Review ~ The Linking Rings

This book was provided to me by Henery Press via NetGalley in exchange for an honest review.

Cover via Goodreads

The Linking Rings by John Gaspard

What does Eli Marks have up his sleeve this time? Well, let me tell you, no matter the mystery, his sleight of hand always does the trick.

Eli’s trip to London with his uncle Harry quickly turns homicidal when the older magician finds himself accused of murder. Not Uncle Harry!

A second slaying does little to take the spotlight off Harry. Instead it’s clear someone is knocking off Harry’s elderly peers in bizarrely effective ways. But who?
The odd gets odder when the prime suspect appears to be a bitter performer with a grudge…who committed suicide over thirty years before.

While Eli struggles to prove his uncle’s innocence—and keep them both alive—he finds himself embroiled in a battle of his own: a favorite magic routine of his has been ripped off by another hugely popular magician.

What began as a whirlwind vacation to London with girlfriend Megan turns into a fatal and larcenous trip into the dark heart of magic within the city’s oldest magic society, The Magic Circle. (via Goodreads)

Why was I interested in this book?
This is the 4th Eli Marks mystery. The first, The Ambitious Card, established Eli as our working magician and amateur sleuth protagonist. I’ve enjoyed the whole series.

What Worked
Gaspard’s details about magic and the social aspects surrounding magicians are always great. Magicians have a strange dynamic of friendship/rivalry which I’m not sure exists in other industries. It’s a lot of fun and adds a certain amount of drama to situations.

The setting of The Linking Rings shifts away from the Twin Cities in Minnesota to London. While the sense of place isn’t as strong, I never doubted Eli and Harry jumping from tube station to tube station as murders happen around them.

What Didn’t Work (as much)
Set in London, this volume of the series doesn’t have one of the relationships that have made the other mysteries work better: Eli’s district attorney ex-wife and her cop fiance.  Without these hooks into the investigation, the clues in The Linking Rings just sort of accumulate around Eli. While he’s instrumental in the climax of the story, solving of the mystery feels abrupt.

Overall
This is a fun, honest mystery. Eli Marks is a great character and I’m hoping that John Gaspard continues to provide magic in future books.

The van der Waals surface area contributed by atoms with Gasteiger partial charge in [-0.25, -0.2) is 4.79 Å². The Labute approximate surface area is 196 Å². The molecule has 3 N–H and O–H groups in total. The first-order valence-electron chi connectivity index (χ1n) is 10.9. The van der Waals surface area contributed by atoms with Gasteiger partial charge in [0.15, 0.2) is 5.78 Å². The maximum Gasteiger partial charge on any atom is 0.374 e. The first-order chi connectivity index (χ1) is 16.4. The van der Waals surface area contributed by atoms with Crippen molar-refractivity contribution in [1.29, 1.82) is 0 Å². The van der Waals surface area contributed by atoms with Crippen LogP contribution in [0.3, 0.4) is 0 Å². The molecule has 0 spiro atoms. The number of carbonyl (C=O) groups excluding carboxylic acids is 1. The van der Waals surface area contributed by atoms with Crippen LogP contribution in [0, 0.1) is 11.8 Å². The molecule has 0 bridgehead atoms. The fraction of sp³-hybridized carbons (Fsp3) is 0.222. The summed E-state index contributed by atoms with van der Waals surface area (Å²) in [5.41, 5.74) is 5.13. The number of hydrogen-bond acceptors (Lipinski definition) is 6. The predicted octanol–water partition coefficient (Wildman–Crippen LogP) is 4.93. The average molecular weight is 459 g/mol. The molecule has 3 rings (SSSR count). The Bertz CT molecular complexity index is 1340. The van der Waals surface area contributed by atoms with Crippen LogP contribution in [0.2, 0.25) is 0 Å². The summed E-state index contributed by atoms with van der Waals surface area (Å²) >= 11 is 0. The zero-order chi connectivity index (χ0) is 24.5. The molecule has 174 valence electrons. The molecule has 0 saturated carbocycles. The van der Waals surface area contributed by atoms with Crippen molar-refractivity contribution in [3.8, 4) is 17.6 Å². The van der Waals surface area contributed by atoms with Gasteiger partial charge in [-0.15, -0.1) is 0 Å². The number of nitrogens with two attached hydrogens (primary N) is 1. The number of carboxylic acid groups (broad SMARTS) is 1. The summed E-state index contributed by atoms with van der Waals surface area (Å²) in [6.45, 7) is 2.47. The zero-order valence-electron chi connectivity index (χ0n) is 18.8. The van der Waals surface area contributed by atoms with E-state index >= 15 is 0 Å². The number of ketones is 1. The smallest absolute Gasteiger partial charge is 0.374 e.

Publishing info, my copy: Kindle, Henery Press, 01/16/18
Acquired: NetGalley
Genre: Mystery

Advertisements

Review ~ Wuthering Heights

Cover via Goodreads

Wuthering Heights by Emily Brontë

Lockwood, the new tenant of Thrushcross Grange, situated on the bleak Yorkshire moors, is forced to seek shelter one night at Wuthering Heights, the home of his landlord. There he discovers the history of the tempestuous events that took place years before; of the intense relationship between the gypsy foundling Heathcliff and Catherine Earnshaw; and how Catherine, forced to choose between passionate, tortured Heathcliff and gentle, well-bred Edgar Linton, surrendered to the expectations of her class. As Heathcliff’s bitterness and vengeance at his betrayal is visited upon the next generation, their innocent heirs must struggle to escape the legacy of the past. (via Goodreads)

Why was I interested in this book?
Twenty years ago (yes, that much), I finished my college education, earning a bachelor’s degree in English. Yet, I had never read Emily Brontë’s only novel. More shameful still (if you have a degree in English), I had attempted to read Wuthering Heights not once, but twice(!), before I decided to jump on board Roofbeam Reader’s Classic Book of the Month Club.

What Worked
I started the year with Moby Dick and I am near ending it with Wuthering Heights, two of the oddest novels I’ve encountered. In the case of the former, I’m rather glad that I never had to read it for a class. It’s too big and there’s too much. I think the only way to do it justice would be to have a semester long class. In the case of the latter, I wouldn’t mind a little guided context for Wuthering Heights because I feel like I’m missing something.

My initial read is that this is a novel about miserable people being miserable to each other.

…however miserable you make us, we shall still have the revenge of thinking that your cruelty arises from your greater misery.

In that way, and this might be considered sacrilege, but it reminded me of Gone Girl. Just full of terrible, horrible people. Even Mr. Lockwood, our entrance-level character, is snarky, peevish, and jealous. The only character worth her salt is Ellen Dean—nanny, housemaid, sane person.

I *suppose*, prompted by the summary above, I could buy that all this tragedy is set into motion by a woman doing what is expected of her instead of what her heart dictates, but the wheels of dreadful behavior are already set in motion by the time Cathy decides to marry proper Linton instead of mercurial Heathcliff.